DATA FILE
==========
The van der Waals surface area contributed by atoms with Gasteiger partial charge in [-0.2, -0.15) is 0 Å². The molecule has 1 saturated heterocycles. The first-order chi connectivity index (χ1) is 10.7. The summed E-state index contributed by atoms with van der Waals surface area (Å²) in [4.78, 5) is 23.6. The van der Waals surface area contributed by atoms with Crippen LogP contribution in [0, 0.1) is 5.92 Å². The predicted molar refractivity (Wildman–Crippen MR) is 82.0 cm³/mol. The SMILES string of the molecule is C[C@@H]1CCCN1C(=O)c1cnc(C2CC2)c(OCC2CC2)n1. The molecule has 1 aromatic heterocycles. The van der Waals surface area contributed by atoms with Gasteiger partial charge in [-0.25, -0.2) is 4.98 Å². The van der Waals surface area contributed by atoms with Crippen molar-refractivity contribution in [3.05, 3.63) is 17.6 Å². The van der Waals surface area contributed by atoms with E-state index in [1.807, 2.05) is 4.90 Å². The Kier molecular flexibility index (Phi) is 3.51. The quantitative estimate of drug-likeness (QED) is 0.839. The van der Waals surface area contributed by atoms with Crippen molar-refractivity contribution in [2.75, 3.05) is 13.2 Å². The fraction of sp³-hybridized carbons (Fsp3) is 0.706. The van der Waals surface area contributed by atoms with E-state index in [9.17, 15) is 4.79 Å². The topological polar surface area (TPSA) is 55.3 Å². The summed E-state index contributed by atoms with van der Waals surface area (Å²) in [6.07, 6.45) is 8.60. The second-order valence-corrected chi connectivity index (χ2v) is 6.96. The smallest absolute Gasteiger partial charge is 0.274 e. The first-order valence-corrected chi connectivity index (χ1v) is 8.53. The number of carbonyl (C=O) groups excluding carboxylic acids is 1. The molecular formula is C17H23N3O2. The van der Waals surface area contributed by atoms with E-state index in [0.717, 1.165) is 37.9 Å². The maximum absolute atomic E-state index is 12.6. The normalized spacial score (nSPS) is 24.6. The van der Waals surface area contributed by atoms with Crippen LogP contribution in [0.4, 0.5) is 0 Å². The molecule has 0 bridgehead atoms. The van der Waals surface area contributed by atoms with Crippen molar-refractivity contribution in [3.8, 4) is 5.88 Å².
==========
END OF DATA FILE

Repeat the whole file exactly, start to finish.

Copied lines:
The van der Waals surface area contributed by atoms with Gasteiger partial charge in [-0.2, -0.15) is 0 Å². The molecule has 1 saturated heterocycles. The first-order chi connectivity index (χ1) is 10.7. The summed E-state index contributed by atoms with van der Waals surface area (Å²) in [4.78, 5) is 23.6. The van der Waals surface area contributed by atoms with Crippen LogP contribution in [0, 0.1) is 5.92 Å². The predicted molar refractivity (Wildman–Crippen MR) is 82.0 cm³/mol. The SMILES string of the molecule is C[C@@H]1CCCN1C(=O)c1cnc(C2CC2)c(OCC2CC2)n1. The molecule has 1 aromatic heterocycles. The van der Waals surface area contributed by atoms with Gasteiger partial charge in [-0.25, -0.2) is 4.98 Å². The van der Waals surface area contributed by atoms with Crippen molar-refractivity contribution in [3.05, 3.63) is 17.6 Å². The van der Waals surface area contributed by atoms with E-state index in [1.807, 2.05) is 4.90 Å². The Kier molecular flexibility index (Phi) is 3.51. The quantitative estimate of drug-likeness (QED) is 0.839. The van der Waals surface area contributed by atoms with Crippen molar-refractivity contribution in [2.75, 3.05) is 13.2 Å². The fraction of sp³-hybridized carbons (Fsp3) is 0.706. The van der Waals surface area contributed by atoms with E-state index in [9.17, 15) is 4.79 Å². The topological polar surface area (TPSA) is 55.3 Å². The summed E-state index contributed by atoms with van der Waals surface area (Å²) in [6.07, 6.45) is 8.60. The second-order valence-corrected chi connectivity index (χ2v) is 6.96. The smallest absolute Gasteiger partial charge is 0.274 e. The first-order valence-corrected chi connectivity index (χ1v) is 8.53. The number of carbonyl (C=O) groups excluding carboxylic acids is 1. The molecular formula is C17H23N3O2. The van der Waals surface area contributed by atoms with E-state index in [0.717, 1.165) is 37.9 Å². The maximum absolute atomic E-state index is 12.6. The normalized spacial score (nSPS) is 24.6. The van der Waals surface area contributed by atoms with Crippen LogP contribution in [0.4, 0.5) is 0 Å². The molecule has 0 bridgehead atoms. The van der Waals surface area contributed by atoms with Crippen molar-refractivity contribution in [3.8, 4) is 5.88 Å².